LEXINGTON – The faculty of the African American and Africana Studies program at the University of Kentucky are calling for the name of Rupp Arena to be changed as part of their recommendations for improving race relations on campus.
“The Adolph Rupp name has come to stand for racism and exclusion in UK athletics and alienates Black students, fans, and attendees,” the faculty wrote in a letter to UK president Eli Capilouto posted to the school’s African American & Africana Studies website. “The rebuilding of the arena and the convention center offer an opportunity to change the name to a far more inclusive one, such as Wildcat Arena. In addition, the University should survey all campus buildings and remove all names of enslavers, Confederate sympathizers (such as William C.P. Breckinridge), and other white supremacists.”
The proposal to rename Rupp Arena was last on a list of 10 suggested reforms included in the letter. The faculty also called for the following changes on campus:
- Ensure that UK and its contractors maintain the current percentages of Black staff at every level as the university weathers the current financial environment and commit to increasing diversity among the staff at all levels.
- Require a course on race and inequality for all undergraduates.
- Increase Black representation among faculty to 15%, which reflects the Black population of Lexington.
- Appoint more Black faculty and staff to leadership positions.
- Increase support for Black students.
- Establish a system or systems of accountability for individuals who commit racist and other acts of discrimination on campus
- Fund the new Commonwealth Institute for Black Studies
- Join the Universities Studying Slavery collective and initiate a major study of the histories of slavery and racism within the institution.
- Institute a policy that minimizes its cooperation with federal state and local law enforcement agencies including Immigration Customs and Enforcement (I.C.E) and the Lexington Police Department.
In the letter, the faculty say they are writing “in the names of former UK student Breonna Taylor, George Floyd, David McAtee, Tony McDade, Ahmaud Arbery, Dominique Fells, Riah Milton, and too many others” and “strongly condemn the unnecessary and racist violence that is daily inflicted upon Black Americans by white vigilantes and police who are paid to protect and serve.”
In a statement provided to the Courier Journal responding to the faculty letter, UK spokesman Jay Blanton promised further reform from the university but did not specifically address the proposal to rename Rupp Arena
“Approvals already have been made with respect to the new faculty hires requested, and discussions are ongoing regarding the creation of the Commonwealth Institute of Black Studies. But more must be done. Ant that is what our process – which hundreds of members of our campus have stepped forward to be part of – is designed to address. The work ahead of us is bigger than a plan written down on paper. Rather, we must respond as an institution, now and from this point forward, to be a community that stands against racism and that embraces people as their authentic selves.”
Rupp’s recruitment of Black players has long been a point of contention among college basketball fans.
Rupp did not sign a Black player at Kentucky until Shawnee star Tom Payne in 1969, six years after the university moved to integrate its athletic teams and four years after the UK football program signed Nate Northington and Greg Page as its first Black recruits. Rupp was the coach of the all-white Kentucky team that lost to the all-Black starting five of Texas Western in the 1966 NCAA Tournament championship game and was cast as the villain in the movie Glory Road based on the book written about that game.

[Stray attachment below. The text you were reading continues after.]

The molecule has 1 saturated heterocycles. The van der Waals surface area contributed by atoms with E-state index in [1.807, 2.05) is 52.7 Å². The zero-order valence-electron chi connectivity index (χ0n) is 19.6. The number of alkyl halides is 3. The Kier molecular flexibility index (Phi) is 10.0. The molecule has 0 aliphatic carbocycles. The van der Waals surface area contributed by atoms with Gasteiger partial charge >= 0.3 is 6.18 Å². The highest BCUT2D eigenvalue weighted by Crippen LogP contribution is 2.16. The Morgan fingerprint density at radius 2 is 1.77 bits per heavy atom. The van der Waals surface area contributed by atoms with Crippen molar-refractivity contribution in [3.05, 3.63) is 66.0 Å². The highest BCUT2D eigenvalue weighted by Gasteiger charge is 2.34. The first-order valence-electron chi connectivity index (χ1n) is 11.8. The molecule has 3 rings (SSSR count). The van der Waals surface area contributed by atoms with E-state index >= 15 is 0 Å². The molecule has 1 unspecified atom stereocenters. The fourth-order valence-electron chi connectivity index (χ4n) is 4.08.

Supporters of Rupp, including the crew behind the documentary “Adolph Rupp: Myth, Legend and Fact,” note that Rupp led a team with a Black player as a high school coach before he was hired by Kentucky, announced he would begin to recruit Black players before the Southeastern Conference integrated its sports teams and recruited Black Louisville stars Wes Unseld and Butch Beard in the 1960s.
In January, the Lexington Center Corporation and UK announced naming rights to the convention center surrounding Rupp Arena, which is undergoing a $275 million renovation and expansion, had been sold to Central Bank but that the name of Rupp Arena would not change.
“It has to be Rupp Arena,” UK athletic director Mitch Barnhart said at the news conference announcing the naming of the Central Bank Center. “When you’re recruiting, when you’re having teams come in here to play and people come in here, this is Rupp Arena. It’s set apart from all other places. … This one’s been this way for almost 50 years, and it can’t change.”
UK and the Lexington Center Corporation agreed not to change Rupp Arena’s name while leaving opening the possibility of selling naming rights for the convention center in a lease agreement signed in February 2018. That agreement stipulated UK will pay LCC $750,000 per year for the right to license the naming rights of the facility.
Chip Rupp, grandson of Adolph Rupp, thanked UK for preserving the arena name at the news conference announcing the Central Bank deal.
“We were worried over time that someone would come in and infuse a lot of cash and Rupp Arena would go away,” he said. “We made those concerns known to Mitch early on in the process, and Mitch has never wavered. From the beginning, he said Rupp Arena will always be a part of the name of where UK basketball plays as long as he’s in charge.”